His wife, O. Stroyeva, received many letters from men serving in the same regiment. All spoke of Captain Rapoport's valor, decency and intelligence. It was quite a pleasure to serve side by side with a well-educated and clever person like that. "I, a war veteran, hold dear the memory of what is associated with the name of our legendary battalion commander who showed heroism in fighting Hitler fascism" (K. Melnikov). "Not only could he fulfill a combat mission as capable commander, he could spare men's lives as well" (V. Pyasetsky). "A very modest and kind man he was showing a good deal of tact in dealing with people. That was in his makeup, he would never swim with the tide... Intolerant of injustice or irresponsibility-in such cases he proceeded boldly and decisively" (V. Goryunov).
These lines are eloquent enough about Iosif Rapoport as a person and soldier, one who showed his paces in crushing fascism.
The ill-famed session of the Agricultural Academy came like a bolt from the blue, Iosif Rapoport took the floor. It was a civic feat, the voice of one crying in the howling wilderness of jeers and sneers from the hostile audience. Despite the heavy odds, Rapoport took up the cudgels for genetics even well aware that Trofim Lysenko was in the good graces of Stalin himself. Only a few could have the guts to speak up. But we will not be too hard on those who could or would not.
Genetics was killed as a science. The Institute of Cytology, Histology and Embryonology, and the A. N. Severtsev Institute of Evolutionary Morphology were torn into shreds. Hundreds of researchers were fired, Iosif Rapoport too. He stayed overboard, weaned from his lifework, for nearly ten years, up to 1957. Some of those dismissed "recanted" and applied for reinstatement within the system of the USSR Academy of Sciences. But Rapoport would not eat humble pie, he stuck to his guns, even though he was taking chances on another count, that is because of his Jewish descent, which was bad enough if we recall the officially "espoused" policy of anti- Semitism.
A man of great courage and integrity, Iosif Rapoport would never go back on his principles. Soon after Stalin's death, on June 5, 1953, the disgraced geneticist wrote an open letter to Literaturnaya gazeta with a scathing critique of those crusading against genetics and against Charles Darwin's theory of natural selection. Feeling that his letter would never see print*, he sent two messages-to Prime Minister Georgi Malenkov and to Nikita Khrushchev, CPSU Central Committee Secretary. All in vain. Khrushchev did not agree to receive him. True, he had A. Rumyantsev, in charge of the Science Department of the CPSU Central Committee, to meet the author of the letters. After this meeting, a commission on genetics was set up, it was to look into the situation in this field.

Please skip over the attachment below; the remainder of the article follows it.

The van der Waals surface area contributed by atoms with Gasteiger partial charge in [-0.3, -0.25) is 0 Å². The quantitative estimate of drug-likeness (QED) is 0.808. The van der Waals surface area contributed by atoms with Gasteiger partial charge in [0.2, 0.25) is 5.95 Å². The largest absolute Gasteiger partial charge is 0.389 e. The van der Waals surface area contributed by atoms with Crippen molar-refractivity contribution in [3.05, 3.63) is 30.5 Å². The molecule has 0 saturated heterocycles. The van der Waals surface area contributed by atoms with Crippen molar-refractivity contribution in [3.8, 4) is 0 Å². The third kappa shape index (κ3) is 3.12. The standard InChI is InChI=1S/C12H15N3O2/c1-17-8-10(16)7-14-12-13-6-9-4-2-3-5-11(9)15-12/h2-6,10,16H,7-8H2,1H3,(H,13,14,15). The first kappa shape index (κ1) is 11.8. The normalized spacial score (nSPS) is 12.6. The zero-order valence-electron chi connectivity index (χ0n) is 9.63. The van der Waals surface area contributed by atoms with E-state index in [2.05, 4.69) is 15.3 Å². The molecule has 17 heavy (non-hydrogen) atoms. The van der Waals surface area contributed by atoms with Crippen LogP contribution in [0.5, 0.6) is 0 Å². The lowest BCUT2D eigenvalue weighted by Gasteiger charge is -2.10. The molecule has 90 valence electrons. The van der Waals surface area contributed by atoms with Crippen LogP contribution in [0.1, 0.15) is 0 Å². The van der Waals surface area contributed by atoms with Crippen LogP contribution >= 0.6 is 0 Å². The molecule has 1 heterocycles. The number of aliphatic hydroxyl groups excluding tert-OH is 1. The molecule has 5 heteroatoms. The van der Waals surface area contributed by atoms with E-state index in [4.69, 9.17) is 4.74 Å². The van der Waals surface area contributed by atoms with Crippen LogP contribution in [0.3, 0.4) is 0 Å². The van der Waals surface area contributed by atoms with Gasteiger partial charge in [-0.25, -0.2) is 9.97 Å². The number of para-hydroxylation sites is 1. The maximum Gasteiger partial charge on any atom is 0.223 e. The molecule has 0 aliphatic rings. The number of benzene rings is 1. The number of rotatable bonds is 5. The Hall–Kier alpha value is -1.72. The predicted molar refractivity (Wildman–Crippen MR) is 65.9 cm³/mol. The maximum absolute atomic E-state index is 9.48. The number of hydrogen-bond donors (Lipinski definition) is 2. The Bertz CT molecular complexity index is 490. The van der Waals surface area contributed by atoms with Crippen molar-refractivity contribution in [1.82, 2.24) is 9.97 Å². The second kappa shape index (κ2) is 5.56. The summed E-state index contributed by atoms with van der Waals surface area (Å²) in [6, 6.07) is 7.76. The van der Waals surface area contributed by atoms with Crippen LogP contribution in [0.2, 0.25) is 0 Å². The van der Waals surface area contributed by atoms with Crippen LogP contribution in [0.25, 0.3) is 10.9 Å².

Iosif Rapoport showed his high-principled stand on yet another occasion. Early in the 1960s I. Rapoport and S. Auerbach were to be nominated for a Nobel Prize for the discovery of chemical mutagens. The Soviet government made its support for Rapoport's candidacy conditional on his reinstatement within the Communist Party's ranks. But the scientist refused to apply.
It was only many years afterwards that Rapoport the geneticist was given his due. In 1975 Iosif Rapoport received an Order of the Red Banner of Labor; in 1979 he was elected corresponding member of the USSR Academy of Sciences, and in October 1990 the government conferred on him the title of Hero of Socialist Labor (with an Order of Lenin that belonged to this title). On December 26, 1990, the veteran geneticist was run down by a truck in a Moscow street; five days later, he died...
BY WAY OF AFTERWORD
Now, something about the commemorative book itself. Why did it come to be? Iosif Rapoport's bibliography and selected works have been published after all, posthumously. Well enough? No, not at all. It's a shame but the name of the author of one of the breakthrough discoveries made in biology during the 20th century is known only to a few in this country, biologists for the most part. As to this very book, it appeared in a print not large enough to cater to the interests of broad readership-in Central Asia, Transcaucasia, the Baltic area, India, Vietnam and other parts where Rapoport happened to work. People remember this remarkable man and wish to learn more about him.
Our book is based on documentary evidence and materials recovered from the archives. First and foremost, it is based on reminiscences contributed by men and women who knew Rapoport in person. His kith and kin, colleagues, comrades-in- arms, science chiefs, pupils... Some of these documents have never seen print. This is the first ever attempt to draw Rapoport's authentic image, to depict him the way he was. Since this book draws on copious material, there may be overlapping areas now and then. This is pardonable, a good reader ought to know. Events, thoughts, life experiences flock in droves. Whatever belonged to the life lived by this dedicated man.
* First published in Literaturnaya gazeta on August 26, 1998. -Ed.